Fig. 1: Three-dimensional in vitro model of the peripheral nervous system.
figure 1

a In the peripheral nervous system, the axons of motor neurons (MNs) closely interact with Schwann cells (SCs) to transmit signals to the target tissues. b Isolation of MNs and the MN–SC coculture procedure. MNs were isolated from the mouse lumbar spinal cord on embryonic day 13 (E13). Dissected spinal cords (L1-L6) were trypsinized and incubated in a p75 panning plate for 45 min to allow the isolation of MNs from other types of cells in the spinal cord. After incubation, a depolarization solution was applied to detach the MNs, and the isolated cells were seeded throughout the medium channel. c Image of the microengineered device used in this study for the 3D MN–SC coculture. d The platform consists of two medium channels on the sides and one extracellular matrix (ECM) hydrogel channel in the middle, which are separated by PDMS posts (height: 200 µm). MNs are suspended through the medium channel and then allowed to attach onto the ECM hydrogel. SCs are restricted inside the ECM hydrogel by encapsulation in Col I hydrogel. The hydrogel channels in the 3D microfluidic cell culture platform isolate SCs and axons from the soma of MNs. e MNs attached to the surface of the ECM hydrogel show spherical formation on day 1. MNs were identified by NeuN (red) and DAPI (blue) staining. f To confirm axonal outgrowth, dendrites were identified by immunostaining for Map2 (red), and axons were identified by immunostaining for Tau (green). Nuclei were identified with DAPI (blue) on day 3 of culture. g Confocal image illustrating axonal growth by immunostaining for TuJ1 (red), demonstrating that neurites reached the end of the hydrogel channel on day 5 of MN monoculture. Scale bars: (d) 500 μm, (e, f) 50 μm, (g) 100 μm.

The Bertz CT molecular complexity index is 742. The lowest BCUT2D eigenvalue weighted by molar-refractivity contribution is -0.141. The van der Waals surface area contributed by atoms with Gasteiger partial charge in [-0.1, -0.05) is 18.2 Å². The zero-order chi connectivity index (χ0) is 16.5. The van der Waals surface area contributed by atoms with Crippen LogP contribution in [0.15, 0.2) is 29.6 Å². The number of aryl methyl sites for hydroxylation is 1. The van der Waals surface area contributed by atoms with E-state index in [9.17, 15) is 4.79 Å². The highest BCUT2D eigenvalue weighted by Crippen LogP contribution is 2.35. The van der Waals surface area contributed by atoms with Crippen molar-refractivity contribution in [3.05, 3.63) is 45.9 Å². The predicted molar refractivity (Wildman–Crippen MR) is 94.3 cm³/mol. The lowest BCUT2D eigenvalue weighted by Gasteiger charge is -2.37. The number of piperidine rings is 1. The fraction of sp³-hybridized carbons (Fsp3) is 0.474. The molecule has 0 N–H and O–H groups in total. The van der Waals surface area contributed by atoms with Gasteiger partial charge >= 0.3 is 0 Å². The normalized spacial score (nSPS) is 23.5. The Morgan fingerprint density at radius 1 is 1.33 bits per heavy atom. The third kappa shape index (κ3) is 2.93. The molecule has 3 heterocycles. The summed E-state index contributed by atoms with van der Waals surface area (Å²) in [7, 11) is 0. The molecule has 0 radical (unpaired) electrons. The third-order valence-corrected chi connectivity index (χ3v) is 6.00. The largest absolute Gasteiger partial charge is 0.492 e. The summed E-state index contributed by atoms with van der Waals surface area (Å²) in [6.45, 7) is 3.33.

Here, we demonstrate the use of a microfabrication technique to develop a long-term cell culture platform that can be used for 3D compartmentalization of primary MNs and SCs. We describe the fabrication and assessment of a feasible 3D cell culture platform in which the SCs and MN axons are located within the extracellular matrix (ECM) hydrogel and the polarity of axonal outgrowth can be achieved with spatial separation from the MN cell bodies and dendrites. Using this microengineered ECM scaffold, we investigated the cellular behaviors of MNs and SCs in a 3D environment. Then, the effect of the MN–SC coculture on cell growth and maturation was studied. Our model was further developed into a peripheral myelination model by treating it with ascorbic acid (AA), which is known to regulate basal lamina and myelin formation by SCs by increasing the expression of myelin-related genes10,11. To demonstrate the potential application in disease modeling, myelinated nerve fibers were treated with a high concentration of glial growth factor (GGF, neuregulin-1 isoform) to block myelination and to produce a demyelination model12. Taken together, our results indicate that our 3D in vitro PNS model has utility for the assessment of PNS myelination and demyelination by culturing MNs and SCs within the microengineered device. The model established in this study may have significant applications for motor neuron diseases by providing a drug screening platform for developing novel therapeutics.

Materials and methods

Fabrication of the silicon wafer and PDMS chip